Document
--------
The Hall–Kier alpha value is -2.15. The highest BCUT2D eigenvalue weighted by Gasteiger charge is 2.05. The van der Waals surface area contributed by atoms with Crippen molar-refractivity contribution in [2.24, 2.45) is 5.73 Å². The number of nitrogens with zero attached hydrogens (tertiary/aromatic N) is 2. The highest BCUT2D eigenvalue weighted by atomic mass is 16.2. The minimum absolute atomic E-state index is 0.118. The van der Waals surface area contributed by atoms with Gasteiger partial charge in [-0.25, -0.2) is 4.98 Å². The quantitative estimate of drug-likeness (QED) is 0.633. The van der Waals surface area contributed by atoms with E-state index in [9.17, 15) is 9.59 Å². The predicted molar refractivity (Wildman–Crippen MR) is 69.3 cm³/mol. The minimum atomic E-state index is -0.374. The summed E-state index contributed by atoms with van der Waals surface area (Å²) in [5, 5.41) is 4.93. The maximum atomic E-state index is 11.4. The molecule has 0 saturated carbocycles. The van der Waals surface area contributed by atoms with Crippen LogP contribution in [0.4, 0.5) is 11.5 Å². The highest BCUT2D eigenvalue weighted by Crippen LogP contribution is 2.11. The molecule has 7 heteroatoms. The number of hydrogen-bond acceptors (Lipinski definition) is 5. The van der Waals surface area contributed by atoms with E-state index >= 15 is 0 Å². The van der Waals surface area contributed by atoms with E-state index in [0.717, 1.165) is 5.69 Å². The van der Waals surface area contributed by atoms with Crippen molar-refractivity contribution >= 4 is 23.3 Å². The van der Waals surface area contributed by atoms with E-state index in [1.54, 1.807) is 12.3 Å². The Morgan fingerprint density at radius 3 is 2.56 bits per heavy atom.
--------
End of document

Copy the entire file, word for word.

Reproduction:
The Hall–Kier alpha value is -2.15. The highest BCUT2D eigenvalue weighted by Gasteiger charge is 2.05. The van der Waals surface area contributed by atoms with Crippen molar-refractivity contribution in [2.24, 2.45) is 5.73 Å². The number of nitrogens with zero attached hydrogens (tertiary/aromatic N) is 2. The highest BCUT2D eigenvalue weighted by atomic mass is 16.2. The minimum absolute atomic E-state index is 0.118. The van der Waals surface area contributed by atoms with Gasteiger partial charge in [-0.25, -0.2) is 4.98 Å². The quantitative estimate of drug-likeness (QED) is 0.633. The van der Waals surface area contributed by atoms with E-state index in [9.17, 15) is 9.59 Å². The predicted molar refractivity (Wildman–Crippen MR) is 69.3 cm³/mol. The minimum atomic E-state index is -0.374. The summed E-state index contributed by atoms with van der Waals surface area (Å²) in [5, 5.41) is 4.93. The maximum atomic E-state index is 11.4. The molecule has 0 saturated carbocycles. The van der Waals surface area contributed by atoms with Crippen LogP contribution in [0.4, 0.5) is 11.5 Å². The highest BCUT2D eigenvalue weighted by Crippen LogP contribution is 2.11. The molecule has 7 heteroatoms. The number of hydrogen-bond acceptors (Lipinski definition) is 5. The van der Waals surface area contributed by atoms with E-state index >= 15 is 0 Å². The van der Waals surface area contributed by atoms with E-state index in [0.717, 1.165) is 5.69 Å². The van der Waals surface area contributed by atoms with Crippen molar-refractivity contribution >= 4 is 23.3 Å². The van der Waals surface area contributed by atoms with E-state index in [1.54, 1.807) is 12.3 Å². The Morgan fingerprint density at radius 3 is 2.56 bits per heavy atom.